Last week I shared how our relationship went through the forming and storming stages. The forming stage was easy, dating and falling in love is always fun. The storming stage was a disaster. I shared the 10 things I learned while we went through our trials. The first of the 10 was, “Sometimes what attracted you to the person can actually be their biggest flaw.” Catch up on the complete list of lessons here: . To get the complete backstory, check out , , , and .
In last week’s story, I gave an example of a guy named Rock. Rock is handsome, talented, idealistic even! But we found out that what makes Rock attractive, are the very reasons he is undatable. Realizing this about John was a revelation for me. As our “storming” stage disintegrated into shouting matches, I observed something baffling at the time. A lot of the things that pissed me off were connected to a character trait of his that I had been attracted to! This was an epiphany that changed our relationship.
Case in point, John was popular. He was popular back in our childhood days, but he was also popular in the local Hollywood circles. This had been very attractive to me when we first met. Every time we went out, we got into the coolest, exclusive clubs in LA. We barely paid for anything, and he knew all bartenders and wait staff. I remember on our second or third date. We were out to dinner, and I happened to mention to John that I one day wished to go to a particular Hollywood club. This club was super exclusive. The waitlist was months long, and even then, you had to commit to table service, which meant you would be spending in the thousands (yup, that’s Hollywood for you). It was a celebrity playhouse, and not just anybody could get in. After dinner, he drove us directly to the club I had mentioned. We valeted (he gave the valet guy a hip-hop hug), walked by the long line of hopefuls waiting to get into the club, and strolled right in. I was flabbergasted! I was thoroughly impressed.
At the time, this kind of “pull” was like sliding an ecstasy pill into my drink (don’t do this, ever), I found it ridiculously cool. As a result, I was euphorically attracted to him. Then one day, I was sitting in our first apartment, alone crying. We had fought for the second or third time that week because I had planned a quiet night in, and John had got a call from one of his actor (bartender) friends and had left me high and dry. “It’s Sam,” John had said. “You remember he was auditioning for that leg commercial? I told you about it,” he added. As if him telling me about it meant that I now had to be vested in the outcome. “Well, he got the gig and wants to celebrate, I gotta go,” I argued in vain that we’d had a busy week, and I had barely spent any time with him. He left, angry, and I stayed at home crying.
As I sat alone crying, that scene of us dawdling past a line of people and unceremoniously walking into the most exclusive club in Hollywood came back to me. I recalled how he had fist-bumped the bouncer, who had asked him if he would be at poker later. At the time, this had been an innocuous exchange. I was too starry-eyed by the moment to question anything. Now, those (illegal) poker nights meant that John didn’t get home till 3-4 in the morning. And all those cool friends that got us into every bar, club and let us drink for free went out every night, and they took John with them most nights. What had started out as the most fun, most exciting time of my life had turned into a double-edged sword. That is when I realized that sometimes what attracted you to the person can actually be their biggest flaw.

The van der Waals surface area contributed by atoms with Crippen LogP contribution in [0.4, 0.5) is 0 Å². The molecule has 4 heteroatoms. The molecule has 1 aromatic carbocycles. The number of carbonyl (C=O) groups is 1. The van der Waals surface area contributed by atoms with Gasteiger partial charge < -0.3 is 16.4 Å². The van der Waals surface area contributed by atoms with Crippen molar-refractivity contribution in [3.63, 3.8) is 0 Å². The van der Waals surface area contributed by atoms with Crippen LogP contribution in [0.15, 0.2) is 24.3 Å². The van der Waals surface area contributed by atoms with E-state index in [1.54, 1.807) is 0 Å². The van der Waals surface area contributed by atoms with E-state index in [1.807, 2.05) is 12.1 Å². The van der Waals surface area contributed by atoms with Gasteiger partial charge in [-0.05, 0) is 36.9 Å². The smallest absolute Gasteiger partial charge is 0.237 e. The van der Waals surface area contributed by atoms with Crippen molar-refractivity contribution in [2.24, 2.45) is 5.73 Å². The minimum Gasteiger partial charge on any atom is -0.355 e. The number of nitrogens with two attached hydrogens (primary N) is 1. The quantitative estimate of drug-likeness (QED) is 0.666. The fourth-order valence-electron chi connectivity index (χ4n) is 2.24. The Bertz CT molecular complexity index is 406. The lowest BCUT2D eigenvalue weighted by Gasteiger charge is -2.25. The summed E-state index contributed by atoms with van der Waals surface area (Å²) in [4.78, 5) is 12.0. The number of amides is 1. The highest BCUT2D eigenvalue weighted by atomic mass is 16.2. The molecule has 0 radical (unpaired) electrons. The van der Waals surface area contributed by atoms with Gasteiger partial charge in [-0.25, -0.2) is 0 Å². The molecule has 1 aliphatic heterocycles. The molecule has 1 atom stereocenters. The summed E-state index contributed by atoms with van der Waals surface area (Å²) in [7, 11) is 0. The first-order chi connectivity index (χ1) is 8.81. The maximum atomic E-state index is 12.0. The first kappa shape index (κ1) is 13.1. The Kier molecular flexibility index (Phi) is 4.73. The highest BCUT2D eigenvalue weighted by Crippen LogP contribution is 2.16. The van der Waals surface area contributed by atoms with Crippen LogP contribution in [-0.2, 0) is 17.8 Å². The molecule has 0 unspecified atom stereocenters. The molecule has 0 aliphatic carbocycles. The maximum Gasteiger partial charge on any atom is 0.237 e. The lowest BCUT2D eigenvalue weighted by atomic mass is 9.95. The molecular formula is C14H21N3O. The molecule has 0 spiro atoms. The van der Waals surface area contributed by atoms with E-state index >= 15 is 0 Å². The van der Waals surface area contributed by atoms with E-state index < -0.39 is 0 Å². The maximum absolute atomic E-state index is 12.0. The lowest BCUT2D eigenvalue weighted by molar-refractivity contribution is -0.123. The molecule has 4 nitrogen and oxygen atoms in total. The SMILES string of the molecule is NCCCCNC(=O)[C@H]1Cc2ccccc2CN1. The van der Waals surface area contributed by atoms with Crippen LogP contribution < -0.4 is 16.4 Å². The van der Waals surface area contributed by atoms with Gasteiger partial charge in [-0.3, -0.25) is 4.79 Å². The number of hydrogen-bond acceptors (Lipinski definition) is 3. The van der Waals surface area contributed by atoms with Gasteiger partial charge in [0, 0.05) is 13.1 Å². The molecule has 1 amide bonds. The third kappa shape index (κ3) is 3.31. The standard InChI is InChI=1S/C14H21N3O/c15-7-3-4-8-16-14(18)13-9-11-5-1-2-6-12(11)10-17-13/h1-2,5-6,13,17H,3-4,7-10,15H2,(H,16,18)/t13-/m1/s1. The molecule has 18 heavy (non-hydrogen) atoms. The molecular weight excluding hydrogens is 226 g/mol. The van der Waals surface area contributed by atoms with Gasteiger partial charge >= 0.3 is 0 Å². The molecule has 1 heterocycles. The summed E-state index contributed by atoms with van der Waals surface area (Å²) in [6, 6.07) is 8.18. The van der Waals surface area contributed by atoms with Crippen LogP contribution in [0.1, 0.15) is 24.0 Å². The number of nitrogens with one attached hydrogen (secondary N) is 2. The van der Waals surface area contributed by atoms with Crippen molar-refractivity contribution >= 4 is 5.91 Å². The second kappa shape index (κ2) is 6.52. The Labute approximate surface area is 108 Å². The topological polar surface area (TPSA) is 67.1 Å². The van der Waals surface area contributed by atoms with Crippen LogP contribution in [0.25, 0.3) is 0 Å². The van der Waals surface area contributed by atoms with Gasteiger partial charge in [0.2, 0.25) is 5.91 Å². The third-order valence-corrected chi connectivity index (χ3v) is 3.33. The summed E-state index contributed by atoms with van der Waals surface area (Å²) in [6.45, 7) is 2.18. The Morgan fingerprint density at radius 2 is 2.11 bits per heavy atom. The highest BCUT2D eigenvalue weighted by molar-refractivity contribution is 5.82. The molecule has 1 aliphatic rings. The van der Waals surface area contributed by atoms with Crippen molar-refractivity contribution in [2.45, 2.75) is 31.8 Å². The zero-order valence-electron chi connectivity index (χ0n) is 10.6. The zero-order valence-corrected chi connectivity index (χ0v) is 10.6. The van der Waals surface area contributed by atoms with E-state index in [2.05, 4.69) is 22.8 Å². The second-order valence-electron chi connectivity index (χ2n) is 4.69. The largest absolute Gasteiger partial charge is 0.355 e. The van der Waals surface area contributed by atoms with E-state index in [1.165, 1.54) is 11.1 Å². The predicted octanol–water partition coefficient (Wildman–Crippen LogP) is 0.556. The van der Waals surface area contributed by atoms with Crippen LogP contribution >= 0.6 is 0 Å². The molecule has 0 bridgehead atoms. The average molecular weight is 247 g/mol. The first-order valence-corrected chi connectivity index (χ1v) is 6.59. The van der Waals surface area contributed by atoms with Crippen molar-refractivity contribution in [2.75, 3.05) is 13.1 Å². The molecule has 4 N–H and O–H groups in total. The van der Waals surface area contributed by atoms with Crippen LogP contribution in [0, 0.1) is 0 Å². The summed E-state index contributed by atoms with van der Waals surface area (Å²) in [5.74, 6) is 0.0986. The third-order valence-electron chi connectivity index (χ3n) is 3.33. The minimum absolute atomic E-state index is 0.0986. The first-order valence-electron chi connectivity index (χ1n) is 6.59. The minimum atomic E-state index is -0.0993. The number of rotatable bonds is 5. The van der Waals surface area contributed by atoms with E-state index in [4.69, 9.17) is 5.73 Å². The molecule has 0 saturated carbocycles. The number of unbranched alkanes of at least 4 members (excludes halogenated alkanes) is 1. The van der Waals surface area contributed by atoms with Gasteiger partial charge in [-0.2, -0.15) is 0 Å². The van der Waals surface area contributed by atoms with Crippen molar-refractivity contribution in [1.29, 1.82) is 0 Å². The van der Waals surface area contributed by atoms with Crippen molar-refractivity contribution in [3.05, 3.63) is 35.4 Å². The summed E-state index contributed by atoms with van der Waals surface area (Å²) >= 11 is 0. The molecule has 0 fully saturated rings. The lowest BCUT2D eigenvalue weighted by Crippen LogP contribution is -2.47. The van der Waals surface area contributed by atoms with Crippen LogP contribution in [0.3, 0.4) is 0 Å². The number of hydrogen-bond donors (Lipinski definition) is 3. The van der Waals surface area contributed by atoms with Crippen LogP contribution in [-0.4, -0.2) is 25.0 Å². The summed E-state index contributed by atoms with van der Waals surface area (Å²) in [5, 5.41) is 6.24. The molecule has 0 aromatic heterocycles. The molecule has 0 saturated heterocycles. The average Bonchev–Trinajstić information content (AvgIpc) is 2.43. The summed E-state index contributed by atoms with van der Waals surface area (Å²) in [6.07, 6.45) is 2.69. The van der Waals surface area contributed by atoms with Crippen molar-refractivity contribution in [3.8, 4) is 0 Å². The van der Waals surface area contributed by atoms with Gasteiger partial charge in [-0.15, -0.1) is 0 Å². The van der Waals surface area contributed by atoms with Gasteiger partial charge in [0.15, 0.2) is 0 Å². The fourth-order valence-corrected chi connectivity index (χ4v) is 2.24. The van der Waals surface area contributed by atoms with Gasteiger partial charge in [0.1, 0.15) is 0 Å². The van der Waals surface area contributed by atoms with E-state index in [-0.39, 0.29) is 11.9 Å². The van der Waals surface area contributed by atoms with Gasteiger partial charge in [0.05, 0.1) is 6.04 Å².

Where do I even begin with this? I will start with some context. Before Sly and I reconnected, I lived in Hollywood primarily by myself. A friend and I ran an after-hours club in Hollywood for a short while. It is at this time that I got acquainted with the Hollywood club scene. By the time I met Sly, I had moved out of Hollywood and was staying with a friend. Whenever Sly visited, I would regale her and my friend with my fantastic tales of glamorous Hollywood nights. They both half-jokingly called my bluff and started calling me Mr. Hollywood, teasingly.
So, when Sly and I moved to Hollywood, I was determined to show her the good life. Partly to prove that I wasn’t a fraud and mostly to impress her. We partied! I reconnected with all my old connect[ion]s. Most of them had moved up to club management or had become significant promoters on the scene. Some had even landed some semi-major roles in the acting universe and threw semi-lavish parties at their semi-amazing houses in the Hollywood Hills. I took Sly to everything. We become known as “John and Sly” because we were never apart. If I was somewhere, she was there or would be there later. We were inseparable. Then one day, she decided she didn’t want to go out anymore. Okay, I am being dramatic, it wasn’t that sudden. It was gradual, but she expected me to transition with her. Why? I was the exact same person she had met, she had changed. Yet, she was mad at me for not changing with her?
He makes a compelling point. Which is actually the perfect segway to the next lesson that I learned from our storming stage, “You don’t get to choose the good bits and leave out the bad.” Oh! Regina makes a return – remember her? Don’t miss out! Subscribe, follow, return. It gets juicier and juicier, trust us.